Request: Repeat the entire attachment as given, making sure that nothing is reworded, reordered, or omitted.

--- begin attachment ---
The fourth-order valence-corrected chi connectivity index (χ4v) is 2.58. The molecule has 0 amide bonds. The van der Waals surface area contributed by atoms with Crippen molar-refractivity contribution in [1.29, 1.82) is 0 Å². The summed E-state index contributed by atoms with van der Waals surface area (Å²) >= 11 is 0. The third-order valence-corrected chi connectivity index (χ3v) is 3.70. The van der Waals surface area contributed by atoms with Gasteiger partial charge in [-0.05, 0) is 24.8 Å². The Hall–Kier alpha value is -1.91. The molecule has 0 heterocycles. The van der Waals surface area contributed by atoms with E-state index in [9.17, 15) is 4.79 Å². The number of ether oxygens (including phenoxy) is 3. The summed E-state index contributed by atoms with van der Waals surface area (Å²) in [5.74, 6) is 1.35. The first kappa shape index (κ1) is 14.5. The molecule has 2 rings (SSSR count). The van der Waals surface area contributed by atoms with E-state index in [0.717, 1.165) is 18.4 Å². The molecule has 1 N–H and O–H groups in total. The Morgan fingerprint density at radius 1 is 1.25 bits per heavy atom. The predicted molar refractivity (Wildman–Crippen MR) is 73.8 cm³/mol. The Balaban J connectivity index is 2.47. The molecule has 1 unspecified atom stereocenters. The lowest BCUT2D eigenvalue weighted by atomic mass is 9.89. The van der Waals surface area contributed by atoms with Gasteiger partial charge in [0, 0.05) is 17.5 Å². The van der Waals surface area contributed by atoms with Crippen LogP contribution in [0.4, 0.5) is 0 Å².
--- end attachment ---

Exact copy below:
The fourth-order valence-corrected chi connectivity index (χ4v) is 2.58. The molecule has 0 amide bonds. The van der Waals surface area contributed by atoms with Crippen molar-refractivity contribution in [1.29, 1.82) is 0 Å². The summed E-state index contributed by atoms with van der Waals surface area (Å²) >= 11 is 0. The third-order valence-corrected chi connectivity index (χ3v) is 3.70. The van der Waals surface area contributed by atoms with Gasteiger partial charge in [-0.05, 0) is 24.8 Å². The Hall–Kier alpha value is -1.91. The molecule has 0 heterocycles. The van der Waals surface area contributed by atoms with E-state index in [9.17, 15) is 4.79 Å². The number of ether oxygens (including phenoxy) is 3. The summed E-state index contributed by atoms with van der Waals surface area (Å²) in [5.74, 6) is 1.35. The first kappa shape index (κ1) is 14.5. The molecule has 2 rings (SSSR count). The van der Waals surface area contributed by atoms with E-state index in [0.717, 1.165) is 18.4 Å². The molecule has 1 N–H and O–H groups in total. The Morgan fingerprint density at radius 1 is 1.25 bits per heavy atom. The predicted molar refractivity (Wildman–Crippen MR) is 73.8 cm³/mol. The Balaban J connectivity index is 2.47. The molecule has 1 unspecified atom stereocenters. The lowest BCUT2D eigenvalue weighted by atomic mass is 9.89. The van der Waals surface area contributed by atoms with Gasteiger partial charge in [0, 0.05) is 17.5 Å². The van der Waals surface area contributed by atoms with Crippen LogP contribution in [0.4, 0.5) is 0 Å².